While it is true that many, if not all other politicians are as corrupt as Bukola Saraki in the deliberately wrong and anticipatory declaration of assets, the sudden emergence of the Panama Papers simply reminds Nigerians (of George Orwell’s “some are more equal” treatise) that even though everyone is guilty, some are even more guilty.
Today, we know that Bukola Saraki owns plenty money largely drawn from illegal sources. From shady bank management as widely reported in the Nigerian media, through the obtainment of loans never-to-be-seen-again down to the illegal enjoyment of double remuneration as Governor and Senator, we now know that Bukola Saraki has money. Plenty of it too!
His life desires have long been taken care of. Several generations will know no suffering as long as they are born into the Saraki dynasty. That much money he already has. What more did he want? Why did his ambitious shot at the presidency become so urgent and such a do-or-die affair? Today, his war chest is robust and it does not hurt him, who he recruits to fight his dirty war for him.
Who then does it surprise that all the Belgores and retired senior judges of this world, who should be cooling off at the corridors of academia enriching the knowledge of younger generations in jurisprudence, choose the petty path of being noticed in the Nigerian political scene with obscene and obnoxious postulations? Who does it surprise that a seasoned doyen of the noble pen profession – namely Dele Momodu – whom many of us have erroneously held in high esteem, now takes pleasure in intellectual somersaults and logical acrobatics twisting and turning facts to celebrate half-truths? Who does it surprise?
Those scheming and plotting of political banditry, assassinations and tactical decapitations that may have worked perfectly well for local champions at the state level, now seems to be a different ball game altogether at national level.
If Nigerians have long suspected low human and educational quality in politicians manning our legislative chambers, Buhari’s reaction to Saraki’s rascality has more than served to confirm this reality beyond reasonable doubt. From the abandonment of duty posts to accompany the renegade Senate President to his trial, through the cross-party acceptance of SUV bribes at inflated price down to the bandwagon enthusiasm to amend valid laws for unintelligible reasons, our legislators have more than exemplified how democracy should not be practiced. More than anything else, Buhari’s approach in crying out to the Public on the lawmakers’ manipulation of the annual budget has put the final nail on the legislative credibility button.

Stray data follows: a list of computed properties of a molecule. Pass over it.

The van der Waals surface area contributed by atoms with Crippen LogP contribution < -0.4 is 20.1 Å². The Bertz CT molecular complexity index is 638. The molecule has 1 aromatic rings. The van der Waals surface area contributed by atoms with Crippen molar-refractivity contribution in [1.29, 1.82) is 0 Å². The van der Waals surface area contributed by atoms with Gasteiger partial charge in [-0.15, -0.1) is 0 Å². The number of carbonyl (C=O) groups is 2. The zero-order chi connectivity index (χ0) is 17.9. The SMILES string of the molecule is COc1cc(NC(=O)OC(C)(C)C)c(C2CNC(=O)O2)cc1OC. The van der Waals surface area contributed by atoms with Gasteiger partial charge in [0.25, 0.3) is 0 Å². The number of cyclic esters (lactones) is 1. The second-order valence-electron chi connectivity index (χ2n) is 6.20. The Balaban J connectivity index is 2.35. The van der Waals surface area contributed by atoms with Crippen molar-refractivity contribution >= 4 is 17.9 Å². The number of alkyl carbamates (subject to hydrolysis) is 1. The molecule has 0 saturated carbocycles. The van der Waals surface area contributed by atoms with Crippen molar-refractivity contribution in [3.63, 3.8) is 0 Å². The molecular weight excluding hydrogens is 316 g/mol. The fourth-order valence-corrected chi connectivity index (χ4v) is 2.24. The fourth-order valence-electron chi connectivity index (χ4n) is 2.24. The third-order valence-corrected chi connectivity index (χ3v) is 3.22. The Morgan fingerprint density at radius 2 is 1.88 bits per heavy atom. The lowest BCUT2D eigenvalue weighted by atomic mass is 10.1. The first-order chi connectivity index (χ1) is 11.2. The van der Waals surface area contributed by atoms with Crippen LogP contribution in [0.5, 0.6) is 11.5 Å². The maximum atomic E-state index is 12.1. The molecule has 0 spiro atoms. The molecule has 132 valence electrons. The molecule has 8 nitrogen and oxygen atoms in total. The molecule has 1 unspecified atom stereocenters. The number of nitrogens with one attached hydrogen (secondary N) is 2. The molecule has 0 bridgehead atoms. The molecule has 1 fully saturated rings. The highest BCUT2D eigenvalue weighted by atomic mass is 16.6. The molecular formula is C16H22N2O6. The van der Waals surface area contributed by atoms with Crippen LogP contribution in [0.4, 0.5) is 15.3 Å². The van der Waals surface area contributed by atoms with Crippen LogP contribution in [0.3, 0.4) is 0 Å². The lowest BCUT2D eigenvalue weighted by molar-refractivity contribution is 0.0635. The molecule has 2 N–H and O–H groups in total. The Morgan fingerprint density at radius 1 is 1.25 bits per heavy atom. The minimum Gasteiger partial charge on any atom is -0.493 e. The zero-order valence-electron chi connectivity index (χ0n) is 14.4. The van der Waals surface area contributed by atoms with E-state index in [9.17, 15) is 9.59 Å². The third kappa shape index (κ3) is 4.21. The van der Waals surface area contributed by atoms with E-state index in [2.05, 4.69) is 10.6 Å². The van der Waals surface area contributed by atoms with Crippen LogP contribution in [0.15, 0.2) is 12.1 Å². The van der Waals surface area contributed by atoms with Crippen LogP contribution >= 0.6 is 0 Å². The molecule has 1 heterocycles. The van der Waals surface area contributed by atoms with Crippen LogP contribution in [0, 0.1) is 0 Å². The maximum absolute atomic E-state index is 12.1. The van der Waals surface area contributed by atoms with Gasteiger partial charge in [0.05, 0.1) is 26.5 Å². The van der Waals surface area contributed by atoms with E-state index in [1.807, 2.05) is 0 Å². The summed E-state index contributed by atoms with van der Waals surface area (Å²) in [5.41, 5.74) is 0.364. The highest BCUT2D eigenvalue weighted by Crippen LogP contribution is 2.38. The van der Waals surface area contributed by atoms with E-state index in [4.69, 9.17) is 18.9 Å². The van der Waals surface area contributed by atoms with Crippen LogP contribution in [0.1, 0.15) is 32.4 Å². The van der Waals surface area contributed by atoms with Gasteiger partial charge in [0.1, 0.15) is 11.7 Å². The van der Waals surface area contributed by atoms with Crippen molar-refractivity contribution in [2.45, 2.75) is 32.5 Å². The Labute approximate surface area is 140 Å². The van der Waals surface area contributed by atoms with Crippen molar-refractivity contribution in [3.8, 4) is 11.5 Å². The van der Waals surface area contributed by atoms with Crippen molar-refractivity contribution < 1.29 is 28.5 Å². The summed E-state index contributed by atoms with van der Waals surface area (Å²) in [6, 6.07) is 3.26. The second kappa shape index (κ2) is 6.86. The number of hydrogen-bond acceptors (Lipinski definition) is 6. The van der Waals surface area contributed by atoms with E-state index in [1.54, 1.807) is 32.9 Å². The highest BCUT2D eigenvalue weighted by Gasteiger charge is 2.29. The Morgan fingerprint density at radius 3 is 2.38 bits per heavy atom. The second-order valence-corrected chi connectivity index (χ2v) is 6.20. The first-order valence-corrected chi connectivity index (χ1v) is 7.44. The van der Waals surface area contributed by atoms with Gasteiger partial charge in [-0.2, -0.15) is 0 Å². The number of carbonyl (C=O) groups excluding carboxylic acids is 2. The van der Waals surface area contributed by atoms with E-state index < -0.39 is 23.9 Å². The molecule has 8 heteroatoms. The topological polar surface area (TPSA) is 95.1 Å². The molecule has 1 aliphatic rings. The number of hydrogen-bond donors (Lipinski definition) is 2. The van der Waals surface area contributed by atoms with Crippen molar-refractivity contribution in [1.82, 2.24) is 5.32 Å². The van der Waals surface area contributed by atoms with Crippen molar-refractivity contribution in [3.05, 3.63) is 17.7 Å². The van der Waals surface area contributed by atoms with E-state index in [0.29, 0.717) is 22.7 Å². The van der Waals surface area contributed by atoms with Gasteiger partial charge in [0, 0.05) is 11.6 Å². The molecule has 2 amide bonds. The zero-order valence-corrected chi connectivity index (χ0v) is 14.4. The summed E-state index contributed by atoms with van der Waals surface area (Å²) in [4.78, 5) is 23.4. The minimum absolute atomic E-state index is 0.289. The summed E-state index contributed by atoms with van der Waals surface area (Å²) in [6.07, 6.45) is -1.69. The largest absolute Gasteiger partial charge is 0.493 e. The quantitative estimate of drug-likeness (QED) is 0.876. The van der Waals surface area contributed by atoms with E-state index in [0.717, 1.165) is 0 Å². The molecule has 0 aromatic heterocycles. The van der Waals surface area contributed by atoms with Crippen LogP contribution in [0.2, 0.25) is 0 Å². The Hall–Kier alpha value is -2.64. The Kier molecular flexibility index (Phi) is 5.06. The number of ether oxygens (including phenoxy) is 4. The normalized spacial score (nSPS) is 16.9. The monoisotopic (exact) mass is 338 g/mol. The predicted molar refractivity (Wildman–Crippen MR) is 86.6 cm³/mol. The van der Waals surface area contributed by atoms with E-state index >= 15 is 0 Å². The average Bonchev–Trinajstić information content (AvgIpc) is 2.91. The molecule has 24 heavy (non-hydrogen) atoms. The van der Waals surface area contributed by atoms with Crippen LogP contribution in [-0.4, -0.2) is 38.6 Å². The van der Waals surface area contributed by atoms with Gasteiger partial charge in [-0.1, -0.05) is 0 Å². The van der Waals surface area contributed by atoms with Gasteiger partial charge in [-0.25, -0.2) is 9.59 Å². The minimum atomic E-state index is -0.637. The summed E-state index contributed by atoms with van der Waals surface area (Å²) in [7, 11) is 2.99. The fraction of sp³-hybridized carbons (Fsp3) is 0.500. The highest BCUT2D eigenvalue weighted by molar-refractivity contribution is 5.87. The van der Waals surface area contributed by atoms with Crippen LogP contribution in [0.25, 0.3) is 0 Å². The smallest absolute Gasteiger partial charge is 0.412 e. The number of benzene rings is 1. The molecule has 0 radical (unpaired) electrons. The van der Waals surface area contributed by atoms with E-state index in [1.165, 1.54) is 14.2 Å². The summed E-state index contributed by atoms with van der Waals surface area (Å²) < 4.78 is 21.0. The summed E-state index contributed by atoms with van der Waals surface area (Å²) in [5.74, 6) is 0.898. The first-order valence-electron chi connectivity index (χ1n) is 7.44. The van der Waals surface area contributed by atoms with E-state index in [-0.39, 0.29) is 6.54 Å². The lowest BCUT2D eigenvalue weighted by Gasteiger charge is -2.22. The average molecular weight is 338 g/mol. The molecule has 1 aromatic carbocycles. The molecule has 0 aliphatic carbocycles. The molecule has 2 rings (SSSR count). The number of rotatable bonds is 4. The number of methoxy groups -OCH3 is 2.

No matter what Saraki does, his political fate is sealed. At least for now! Like it or not, he will have to kiss the Senate Presidency goodbye either by resignation or by ejection. The day of reckoning comes for everyone sooner or later and Saraki’s days are now.
One more point:
Has anyone noticed that former President Jonathan’s media adviser Reuben Abati has now suddenly rediscovered the concept of neutrality and objectivity in political analysis? A man who wrote “Gbolekaja Presidency” in a series of six articles and did nothing but dish out scorn, jeers, denigration and disparaging comments on his subject now knows how to approach the Saraki’s issue with neutrality and objectivity? Wonders! Where was this sense of fairness and professionality when he wrote about Obasanjo? Should we forget the unprofessional approach to his disastrous work for his paymaster as media adviser that finally contributed to his paymaster’s demise? Reuben Abati ought to apologize to Nigerians for his crimes against the noble profession of journalism if he seeks to be taken seriously anytime in the future.